Objectives: To assess the feasibility and safety of a conservative approach to oxygen therapy in mechanically ventilated ICU patients.
Design: Pilot prospective before-and-after study.
Setting: A 22-bed multidisciplinary ICU of a tertiary care hospital in Australia.
Patients: A total of 105 adult (18 years old or older) patients required mechanical ventilation for more than 48 hours: 51 patients during the “conventional” before period and 54 after a change to “conservative” oxygen therapy.
Interventions: Implementation of a conservative approach to oxygen therapy (target SpO2 of 90–92%).
Measurements and Main Results: We collected 3,169 datasets on 799 mechanical ventilation days. During conservative oxygen therapy the median time-weighted average SpO2 on mechanical ventilation was 95.5% (interquartile range, 94.0–97.3) versus 98.4% (97.3–99.1) (p < 0.001) during conventional therapy. The median PaO2 was 83 torr (71–94) versus 107 torr (94–131) (p < 0.001) with a change to a median FIO2 of 0.27 (0.24–0.30) versus 0.40 (0.35–0.44) (p < 0.001). Conservative oxygen therapy decreased the median total amount of oxygen delivered during mechanical ventilation by about two thirds (15,580 L [8,263–29,351 L] vs 5,122 L [1,837–10,499 L]; p < 0.001). The evolution of the PaO2/FIO2 ratio was similar during the two periods, and there were no difference in any other biochemical or clinical outcomes.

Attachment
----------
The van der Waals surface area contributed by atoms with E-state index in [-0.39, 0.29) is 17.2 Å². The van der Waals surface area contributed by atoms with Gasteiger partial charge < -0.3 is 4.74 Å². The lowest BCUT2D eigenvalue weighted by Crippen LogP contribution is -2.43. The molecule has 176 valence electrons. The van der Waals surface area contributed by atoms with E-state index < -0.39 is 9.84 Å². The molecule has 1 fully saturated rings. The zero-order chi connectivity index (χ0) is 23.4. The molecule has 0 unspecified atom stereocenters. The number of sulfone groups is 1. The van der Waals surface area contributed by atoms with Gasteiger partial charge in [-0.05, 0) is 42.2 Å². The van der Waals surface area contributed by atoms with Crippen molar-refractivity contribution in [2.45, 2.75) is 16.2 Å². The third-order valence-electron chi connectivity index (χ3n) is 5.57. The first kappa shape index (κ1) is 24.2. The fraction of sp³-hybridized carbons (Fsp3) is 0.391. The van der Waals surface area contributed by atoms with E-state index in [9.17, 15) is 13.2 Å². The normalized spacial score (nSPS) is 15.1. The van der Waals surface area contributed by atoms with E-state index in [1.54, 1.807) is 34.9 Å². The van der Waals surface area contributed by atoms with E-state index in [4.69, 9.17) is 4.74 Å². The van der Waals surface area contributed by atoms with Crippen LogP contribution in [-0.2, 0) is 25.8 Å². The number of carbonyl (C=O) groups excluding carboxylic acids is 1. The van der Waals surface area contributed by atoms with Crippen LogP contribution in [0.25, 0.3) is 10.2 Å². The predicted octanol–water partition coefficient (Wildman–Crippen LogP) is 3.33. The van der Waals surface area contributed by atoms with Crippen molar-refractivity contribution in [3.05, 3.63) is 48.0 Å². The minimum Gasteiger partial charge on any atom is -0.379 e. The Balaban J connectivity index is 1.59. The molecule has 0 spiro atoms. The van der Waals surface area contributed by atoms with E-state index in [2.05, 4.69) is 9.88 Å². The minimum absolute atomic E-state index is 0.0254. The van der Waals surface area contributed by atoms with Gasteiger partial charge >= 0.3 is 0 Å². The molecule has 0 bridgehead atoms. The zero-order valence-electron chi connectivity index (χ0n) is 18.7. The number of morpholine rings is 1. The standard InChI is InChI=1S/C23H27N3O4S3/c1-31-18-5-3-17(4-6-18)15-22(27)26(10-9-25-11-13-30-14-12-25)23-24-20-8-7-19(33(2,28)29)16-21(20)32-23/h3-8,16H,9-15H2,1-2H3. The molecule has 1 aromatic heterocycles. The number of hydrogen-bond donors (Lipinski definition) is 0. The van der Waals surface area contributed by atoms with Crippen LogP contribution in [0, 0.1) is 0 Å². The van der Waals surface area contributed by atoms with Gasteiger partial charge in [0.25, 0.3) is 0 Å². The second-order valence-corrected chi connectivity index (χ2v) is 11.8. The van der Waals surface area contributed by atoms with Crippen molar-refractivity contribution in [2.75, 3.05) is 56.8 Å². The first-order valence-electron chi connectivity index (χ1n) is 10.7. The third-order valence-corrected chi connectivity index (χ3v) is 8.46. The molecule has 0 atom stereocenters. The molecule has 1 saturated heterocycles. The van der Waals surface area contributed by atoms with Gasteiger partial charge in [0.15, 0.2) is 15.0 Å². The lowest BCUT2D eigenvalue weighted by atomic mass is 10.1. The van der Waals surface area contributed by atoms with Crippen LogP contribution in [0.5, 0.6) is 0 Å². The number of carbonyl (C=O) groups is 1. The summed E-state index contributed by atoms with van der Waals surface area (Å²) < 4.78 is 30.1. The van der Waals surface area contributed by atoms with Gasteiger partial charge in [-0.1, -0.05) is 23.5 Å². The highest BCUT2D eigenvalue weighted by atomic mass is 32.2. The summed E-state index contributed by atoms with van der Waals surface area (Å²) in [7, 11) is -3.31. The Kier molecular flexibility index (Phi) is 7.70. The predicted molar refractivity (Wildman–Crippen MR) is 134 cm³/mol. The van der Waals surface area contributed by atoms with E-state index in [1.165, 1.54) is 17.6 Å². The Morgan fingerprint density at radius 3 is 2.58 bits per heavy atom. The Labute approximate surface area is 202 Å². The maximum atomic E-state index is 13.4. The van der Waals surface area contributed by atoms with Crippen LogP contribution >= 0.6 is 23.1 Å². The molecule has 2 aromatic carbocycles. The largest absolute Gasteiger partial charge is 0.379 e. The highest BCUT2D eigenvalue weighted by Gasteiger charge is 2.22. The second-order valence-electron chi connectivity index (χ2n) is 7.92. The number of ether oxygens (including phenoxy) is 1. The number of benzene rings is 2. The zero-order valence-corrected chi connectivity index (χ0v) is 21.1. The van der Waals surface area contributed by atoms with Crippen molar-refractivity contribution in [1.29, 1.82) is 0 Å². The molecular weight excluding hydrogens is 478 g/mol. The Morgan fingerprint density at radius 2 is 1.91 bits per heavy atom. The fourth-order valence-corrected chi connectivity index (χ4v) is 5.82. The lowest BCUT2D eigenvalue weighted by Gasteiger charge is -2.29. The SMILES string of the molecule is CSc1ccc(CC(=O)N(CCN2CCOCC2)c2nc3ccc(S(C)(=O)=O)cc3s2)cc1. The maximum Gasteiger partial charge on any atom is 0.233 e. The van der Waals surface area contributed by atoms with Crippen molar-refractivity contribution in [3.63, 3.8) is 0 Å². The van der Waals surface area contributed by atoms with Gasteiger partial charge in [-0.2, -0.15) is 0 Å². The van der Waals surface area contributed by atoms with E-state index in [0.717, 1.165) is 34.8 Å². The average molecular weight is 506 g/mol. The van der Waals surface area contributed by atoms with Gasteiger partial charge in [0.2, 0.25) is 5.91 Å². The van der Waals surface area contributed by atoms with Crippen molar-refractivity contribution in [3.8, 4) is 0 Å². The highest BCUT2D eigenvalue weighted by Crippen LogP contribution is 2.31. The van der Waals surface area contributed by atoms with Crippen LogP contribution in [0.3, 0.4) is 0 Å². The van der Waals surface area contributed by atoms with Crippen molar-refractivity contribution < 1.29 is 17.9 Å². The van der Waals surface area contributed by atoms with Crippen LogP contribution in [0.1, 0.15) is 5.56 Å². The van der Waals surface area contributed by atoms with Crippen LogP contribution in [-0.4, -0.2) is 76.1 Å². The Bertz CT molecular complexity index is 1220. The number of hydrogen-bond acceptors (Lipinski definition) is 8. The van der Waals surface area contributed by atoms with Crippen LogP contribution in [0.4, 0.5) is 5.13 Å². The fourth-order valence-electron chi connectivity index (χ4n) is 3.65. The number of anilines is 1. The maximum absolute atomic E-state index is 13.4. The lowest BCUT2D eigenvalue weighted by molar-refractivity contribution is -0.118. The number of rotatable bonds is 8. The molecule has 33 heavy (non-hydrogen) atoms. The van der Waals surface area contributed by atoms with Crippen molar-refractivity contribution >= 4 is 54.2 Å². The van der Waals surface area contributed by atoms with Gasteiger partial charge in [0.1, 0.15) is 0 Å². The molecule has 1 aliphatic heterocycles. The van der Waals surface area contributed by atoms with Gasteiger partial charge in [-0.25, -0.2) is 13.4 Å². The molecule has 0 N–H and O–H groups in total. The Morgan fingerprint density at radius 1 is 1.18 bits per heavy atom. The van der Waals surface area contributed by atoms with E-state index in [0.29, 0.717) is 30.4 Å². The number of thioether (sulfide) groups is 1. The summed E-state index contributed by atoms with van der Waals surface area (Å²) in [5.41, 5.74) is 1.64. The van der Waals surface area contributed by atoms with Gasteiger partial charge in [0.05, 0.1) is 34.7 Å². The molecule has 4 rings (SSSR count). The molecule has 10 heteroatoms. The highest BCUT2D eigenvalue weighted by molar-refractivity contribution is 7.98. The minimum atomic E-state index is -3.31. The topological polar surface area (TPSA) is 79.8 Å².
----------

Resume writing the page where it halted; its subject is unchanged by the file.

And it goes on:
Conclusions: Conservative oxygen therapy in mechanically ventilated ICU patients was feasible and free of adverse biochemical, physiological, or clinical outcomes while allowing a marked decrease in excess oxygen exposure. Our study supports the safety and feasibility of future pilot randomized controlled trials of conventional compared with conservative oxygen therapy.